This book is the delightful and accessible story of a first grader
confronted with the loss of her first tooth. It addresses all of
the anxieties of this experience from a first-grade perspective,
including what someone will look like with missing teeth, the scariness
of being the first one to lose a tooth, and what type of person
the tooth fairy actually is.
This book will
easily open discussion on first-grade fears and allow your class
to explore dental health as well as recycling in science class.
In order to get your students interested in what they will be reading,
discuss with them the types of things they have brought in for show
and tell. Ask them to explain to you why they choose these items
and what made them special.
Next, have your
students discuss what things worry them or make them nervous. Explain
to them that Junie is very nervous about something in the story
and ask them what they think that might be. Discuss what it means
to recycle and why it is important.
Junie B. Jones thinks it is very funny when the recycling movie
says that it makes cents to recycle.
Define with your class what a homophone is.
Ask them if they know any other homophones and brainstorm
a class list of homophones for display.
Junie B. Jones
begins to feel very proud when she realizes she is going to be the
first student in her class to lose a front tooth.
Ask you students to explain what it means to feel proud.
Have them relay a time they felt very proud about being the
first person to do something.
Discuss other things that they may have done to make them
tells her that the tooth fairy is actually a mean witch.
Have your class discuss why her friend does this.
Ask students whether or not this is a nice thing to and have
them explain why or why not.
Have them share when someone has done something like this
to them and how it made them feel.
a lot of time worrying about what the tooth fairy does with all
of the teeth.
Ask your students to brainstorm a host of things they think
the tooth fairy might do with all of the teeth she collects.
Junie begins to feel bad about herself when she thinks she may begin
to look like her friend's Uncle Lou.
Have your class discuss what kinds of things she should worry
about instead of her looks.
Discuss with them why they think the things they came up
with are more important than looks.
very hard to keep her tooth from falling out.
Discuss with your students whether or not it is possible
to keep your teeth from falling out.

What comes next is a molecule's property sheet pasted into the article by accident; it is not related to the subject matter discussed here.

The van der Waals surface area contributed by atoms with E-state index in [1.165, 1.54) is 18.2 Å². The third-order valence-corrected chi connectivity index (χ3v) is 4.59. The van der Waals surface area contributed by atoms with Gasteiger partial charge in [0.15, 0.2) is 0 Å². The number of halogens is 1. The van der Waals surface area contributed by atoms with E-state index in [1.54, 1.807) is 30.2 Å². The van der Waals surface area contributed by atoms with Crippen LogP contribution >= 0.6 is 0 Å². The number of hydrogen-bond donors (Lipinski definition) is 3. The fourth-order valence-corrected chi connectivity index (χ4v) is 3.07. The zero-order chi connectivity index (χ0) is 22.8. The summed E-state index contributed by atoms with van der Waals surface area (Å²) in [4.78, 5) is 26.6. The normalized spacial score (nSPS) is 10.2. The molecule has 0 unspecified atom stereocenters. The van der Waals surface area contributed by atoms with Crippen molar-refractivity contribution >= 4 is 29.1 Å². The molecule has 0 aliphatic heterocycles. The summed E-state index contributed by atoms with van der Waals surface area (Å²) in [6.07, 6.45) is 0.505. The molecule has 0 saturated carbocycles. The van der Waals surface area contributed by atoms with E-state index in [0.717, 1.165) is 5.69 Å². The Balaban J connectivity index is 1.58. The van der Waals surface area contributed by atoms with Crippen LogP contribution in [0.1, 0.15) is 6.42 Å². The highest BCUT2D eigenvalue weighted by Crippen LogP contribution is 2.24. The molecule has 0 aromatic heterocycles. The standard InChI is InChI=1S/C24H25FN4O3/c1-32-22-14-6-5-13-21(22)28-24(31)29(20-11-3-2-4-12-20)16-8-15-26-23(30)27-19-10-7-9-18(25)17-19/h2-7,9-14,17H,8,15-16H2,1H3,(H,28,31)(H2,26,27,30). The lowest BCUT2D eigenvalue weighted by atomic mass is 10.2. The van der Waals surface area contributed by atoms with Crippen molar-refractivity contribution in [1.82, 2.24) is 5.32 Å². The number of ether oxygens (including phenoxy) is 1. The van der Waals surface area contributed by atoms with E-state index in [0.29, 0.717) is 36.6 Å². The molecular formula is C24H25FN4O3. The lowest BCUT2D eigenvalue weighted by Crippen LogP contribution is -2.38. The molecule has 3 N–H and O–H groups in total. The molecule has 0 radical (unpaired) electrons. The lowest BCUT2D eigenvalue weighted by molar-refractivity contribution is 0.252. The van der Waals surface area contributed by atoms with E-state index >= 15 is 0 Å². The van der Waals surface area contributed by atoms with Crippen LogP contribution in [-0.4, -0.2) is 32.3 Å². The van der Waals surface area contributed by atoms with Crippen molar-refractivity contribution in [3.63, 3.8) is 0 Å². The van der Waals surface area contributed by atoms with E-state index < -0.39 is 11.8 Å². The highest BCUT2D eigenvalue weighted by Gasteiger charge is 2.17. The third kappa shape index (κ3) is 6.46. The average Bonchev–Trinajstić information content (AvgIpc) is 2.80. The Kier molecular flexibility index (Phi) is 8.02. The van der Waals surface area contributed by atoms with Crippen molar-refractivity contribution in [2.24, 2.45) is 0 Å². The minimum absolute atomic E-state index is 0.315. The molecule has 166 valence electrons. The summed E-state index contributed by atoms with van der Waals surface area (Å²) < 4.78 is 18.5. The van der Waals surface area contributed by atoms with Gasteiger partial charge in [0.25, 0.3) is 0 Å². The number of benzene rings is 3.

Ask them to explain why it may or may not be possible.
Ask them to brainstorm a list of other things that show that
they are growing up.
that her "new look" (after she loses her tooth) is "fascinating."
Discuss with your students a time when they have had a "new
Ask them what it was and what they liked and/or didn't like
In this activity students will have fun solving tooth fairy word
problems while sharpening their math skills.
and Copy the Classroom Activity Now (PDF)
- Write a story about the tooth fairy where the tooth fairy explains
what she does with all of the teeth she collects. Illustrate your
Write a story that explains where the tooth fairy gets all
of the money she puts under children's pillows at night.
Junie thinks that the tooth fairy recycles the teeth that she
collects so that new babies can have teeth. Think about some
things you can recycle. What are they? How could you recycle
them? Make an art project where you recycle at least five different
Junie and her friends experiment with "silly smiles"
after she loses her tooth. Draw a picture of yourself with a
- Junie is fascinated by her new look after she loses her tooth.
What new look might you like to have? Draw a picture of yourself
with a "new look" and write a paragraph where you explain
your new look and why you think it might be a fascinating change
Lesson Developed by Dr. Susan Shafer
Dr. Susan Shafer is a former elementary school teacher with more
than twenty years of classroom experience and a doctorate in education
from Teachers College, Columbia University. While teaching she received
special recognition for her innovative, theme-based teaching methods.
The author of two books for children and numerous articles for adults,
Susan is presently a freelance writer, editor, and educational consultant.